Last year I invited Dr. Maurice Berger to an event that I curated. He was unable to attend, but when I told him that his writing inspired me to be a curator, he replied, “I am SO honored to hear this, Teri!” The ability to be in conversation with someone I had always aspired to be half as brilliant as was astonishing to me. We had been Facebook friends for a couple of years, and before that, I studied his canonical article, “Are Art Museums Racist?” for an independent study on Black Art & Religion at Texas Christian University. That seminal text, published in 1990 in Art in America, was a clarion call to his fellow white art critics, curators, and academics, and was one point in a continuum of advocacy that Berger consistently displayed throughout his career.
A few years ago, Berger posted an offer on Facebook, inquiring if anyone needed access to the piece. I asked for a copy and he emailed it to me immediately. I love that he was so genuine when many people with his level of accolades, awards, and sheer brilliance were anything but. In every possible way, he was a wholly authentic, good human. Berger was an active and incisive Facebook personality, a photographer, a husband, and a mentor. He died on Sunday, March 22, 2020 in New York from complications related to COVID-19. He was 63 years old and is survived by his husband, Marvin Heiferman, and a sister, Beverly Berger.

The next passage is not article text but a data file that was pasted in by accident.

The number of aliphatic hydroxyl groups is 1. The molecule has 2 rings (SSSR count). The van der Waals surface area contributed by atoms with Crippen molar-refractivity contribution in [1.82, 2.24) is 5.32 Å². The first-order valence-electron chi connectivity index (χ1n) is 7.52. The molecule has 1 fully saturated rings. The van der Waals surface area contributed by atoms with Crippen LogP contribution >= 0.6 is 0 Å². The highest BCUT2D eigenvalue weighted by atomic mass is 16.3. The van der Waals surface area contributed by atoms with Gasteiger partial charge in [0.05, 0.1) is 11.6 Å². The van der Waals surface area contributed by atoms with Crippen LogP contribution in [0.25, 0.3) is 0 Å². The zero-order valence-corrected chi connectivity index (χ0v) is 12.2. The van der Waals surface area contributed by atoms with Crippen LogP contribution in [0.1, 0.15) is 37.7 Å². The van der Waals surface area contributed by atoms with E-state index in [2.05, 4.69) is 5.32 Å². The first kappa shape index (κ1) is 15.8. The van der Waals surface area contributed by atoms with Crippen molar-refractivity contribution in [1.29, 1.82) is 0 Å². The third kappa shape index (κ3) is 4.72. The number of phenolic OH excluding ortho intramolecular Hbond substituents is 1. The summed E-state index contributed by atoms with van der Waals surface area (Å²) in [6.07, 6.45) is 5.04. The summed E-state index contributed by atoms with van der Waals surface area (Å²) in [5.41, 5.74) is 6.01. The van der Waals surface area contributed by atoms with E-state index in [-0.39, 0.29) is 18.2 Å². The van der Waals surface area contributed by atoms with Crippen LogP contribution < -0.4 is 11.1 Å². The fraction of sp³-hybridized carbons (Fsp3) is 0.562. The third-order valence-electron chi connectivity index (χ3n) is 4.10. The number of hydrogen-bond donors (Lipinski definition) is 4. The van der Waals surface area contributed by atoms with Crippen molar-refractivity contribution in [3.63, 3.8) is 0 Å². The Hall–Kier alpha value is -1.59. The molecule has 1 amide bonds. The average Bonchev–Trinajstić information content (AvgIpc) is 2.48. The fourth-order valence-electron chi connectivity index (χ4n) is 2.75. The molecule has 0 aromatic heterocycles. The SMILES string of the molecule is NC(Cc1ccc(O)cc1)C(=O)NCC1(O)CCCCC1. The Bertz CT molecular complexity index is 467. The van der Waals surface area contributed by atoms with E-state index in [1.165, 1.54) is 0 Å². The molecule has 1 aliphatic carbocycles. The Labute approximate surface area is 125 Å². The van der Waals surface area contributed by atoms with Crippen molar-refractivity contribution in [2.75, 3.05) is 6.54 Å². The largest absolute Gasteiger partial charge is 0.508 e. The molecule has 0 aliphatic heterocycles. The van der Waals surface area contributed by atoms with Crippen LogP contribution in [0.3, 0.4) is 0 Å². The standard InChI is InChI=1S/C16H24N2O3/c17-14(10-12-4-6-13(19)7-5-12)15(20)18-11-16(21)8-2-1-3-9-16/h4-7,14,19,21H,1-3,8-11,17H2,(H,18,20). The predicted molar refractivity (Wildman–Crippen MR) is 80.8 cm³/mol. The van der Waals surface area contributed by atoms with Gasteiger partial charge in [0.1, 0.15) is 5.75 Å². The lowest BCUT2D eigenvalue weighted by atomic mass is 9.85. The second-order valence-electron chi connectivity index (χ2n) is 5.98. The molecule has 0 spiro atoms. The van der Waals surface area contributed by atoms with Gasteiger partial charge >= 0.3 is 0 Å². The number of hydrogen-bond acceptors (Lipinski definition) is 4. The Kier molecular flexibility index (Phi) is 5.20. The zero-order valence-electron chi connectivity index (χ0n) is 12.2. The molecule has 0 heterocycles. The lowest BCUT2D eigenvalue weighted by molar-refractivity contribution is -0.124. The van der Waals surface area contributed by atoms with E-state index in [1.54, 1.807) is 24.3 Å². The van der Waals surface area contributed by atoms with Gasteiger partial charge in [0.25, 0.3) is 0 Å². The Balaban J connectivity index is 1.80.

A profound cultural critic and art historian, Berger was a research professor and chief curator at the Center for Art, Design and Visual Culture at University of Maryland, Baltimore County. Among the exhibitions he organized at the CADVC were traveling retrospectives of Adrian Piper and Fred Wilson; he also curated exhibitions at the International Center of Photography, the Jewish Museum, the Whitney Museum, and, possibly most famously, For All the World to See: Visual Culture and the Struggle for Civil Rights, at the Smithsonian’s National Museum of African American History and Culture in partnership with the CADVC. His books include White Lies: Race and the Myths of Whiteness (1999) and How Art Becomes History (1992), along with countless exhibition catalogs. He was prolific and opinionated and his writing has been featured in Artforum, Art in America, Aperture, Village Voice, Brooklyn Rail, Pen America, Wired, National Geographic, and the Los Angeles Times.
Hearing of Berger’s death was the first time I cried since the onset of the COVID-19 pandemic. When I got the email alert in my inbox I just blinked, because I could not comprehend what I was reading. Berger was the first person I have personally interacted with who has died from COVID-19. I admired him so much and was certain that soon our paths would cross, in real life. I would tell him that the clarity and brilliance of his words astounded me and compelled me onto a curatorial path, and I would thank him for inspiring me towards clarity and brilliance in my own writing.